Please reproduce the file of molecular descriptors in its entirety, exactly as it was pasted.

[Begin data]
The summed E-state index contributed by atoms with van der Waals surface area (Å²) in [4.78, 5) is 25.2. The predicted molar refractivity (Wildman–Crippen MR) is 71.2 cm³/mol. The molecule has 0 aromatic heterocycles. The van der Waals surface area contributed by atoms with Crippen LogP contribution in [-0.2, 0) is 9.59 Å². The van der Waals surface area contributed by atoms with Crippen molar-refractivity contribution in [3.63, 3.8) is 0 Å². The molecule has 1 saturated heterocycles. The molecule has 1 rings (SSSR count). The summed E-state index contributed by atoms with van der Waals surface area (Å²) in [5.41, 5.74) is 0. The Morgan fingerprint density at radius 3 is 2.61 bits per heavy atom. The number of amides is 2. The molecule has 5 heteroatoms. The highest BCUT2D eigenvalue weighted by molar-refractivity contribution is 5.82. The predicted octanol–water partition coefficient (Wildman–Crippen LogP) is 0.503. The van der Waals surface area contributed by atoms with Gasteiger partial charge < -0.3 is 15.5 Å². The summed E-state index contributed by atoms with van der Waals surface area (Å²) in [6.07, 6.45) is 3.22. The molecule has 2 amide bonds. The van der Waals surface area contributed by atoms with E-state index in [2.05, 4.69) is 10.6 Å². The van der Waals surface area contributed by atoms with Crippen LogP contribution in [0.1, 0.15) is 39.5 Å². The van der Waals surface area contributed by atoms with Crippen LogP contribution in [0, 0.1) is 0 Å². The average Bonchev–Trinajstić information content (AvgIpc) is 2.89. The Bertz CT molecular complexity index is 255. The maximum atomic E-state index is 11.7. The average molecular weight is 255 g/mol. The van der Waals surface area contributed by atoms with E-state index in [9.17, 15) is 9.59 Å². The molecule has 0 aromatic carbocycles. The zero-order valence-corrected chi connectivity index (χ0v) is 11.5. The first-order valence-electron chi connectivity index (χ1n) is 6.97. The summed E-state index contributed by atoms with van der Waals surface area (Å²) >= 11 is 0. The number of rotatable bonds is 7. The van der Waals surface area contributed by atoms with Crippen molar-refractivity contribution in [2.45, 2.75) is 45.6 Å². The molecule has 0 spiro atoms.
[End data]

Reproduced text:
The summed E-state index contributed by atoms with van der Waals surface area (Å²) in [4.78, 5) is 25.2. The predicted molar refractivity (Wildman–Crippen MR) is 71.2 cm³/mol. The molecule has 0 aromatic heterocycles. The van der Waals surface area contributed by atoms with Crippen LogP contribution in [-0.2, 0) is 9.59 Å². The van der Waals surface area contributed by atoms with Crippen molar-refractivity contribution in [3.63, 3.8) is 0 Å². The molecule has 1 saturated heterocycles. The molecule has 1 rings (SSSR count). The summed E-state index contributed by atoms with van der Waals surface area (Å²) in [5.41, 5.74) is 0. The Morgan fingerprint density at radius 3 is 2.61 bits per heavy atom. The number of amides is 2. The molecule has 5 heteroatoms. The highest BCUT2D eigenvalue weighted by molar-refractivity contribution is 5.82. The predicted octanol–water partition coefficient (Wildman–Crippen LogP) is 0.503. The van der Waals surface area contributed by atoms with Gasteiger partial charge < -0.3 is 15.5 Å². The summed E-state index contributed by atoms with van der Waals surface area (Å²) in [6.07, 6.45) is 3.22. The molecule has 2 amide bonds. The van der Waals surface area contributed by atoms with E-state index in [2.05, 4.69) is 10.6 Å². The van der Waals surface area contributed by atoms with Crippen LogP contribution in [0.1, 0.15) is 39.5 Å². The van der Waals surface area contributed by atoms with Crippen LogP contribution in [0, 0.1) is 0 Å². The average Bonchev–Trinajstić information content (AvgIpc) is 2.89. The Bertz CT molecular complexity index is 255. The maximum atomic E-state index is 11.7. The average molecular weight is 255 g/mol. The van der Waals surface area contributed by atoms with E-state index in [9.17, 15) is 9.59 Å². The molecule has 0 aromatic carbocycles. The zero-order valence-corrected chi connectivity index (χ0v) is 11.5. The first-order valence-electron chi connectivity index (χ1n) is 6.97. The summed E-state index contributed by atoms with van der Waals surface area (Å²) >= 11 is 0. The number of rotatable bonds is 7. The van der Waals surface area contributed by atoms with Crippen molar-refractivity contribution in [2.45, 2.75) is 45.6 Å². The molecule has 0 spiro atoms.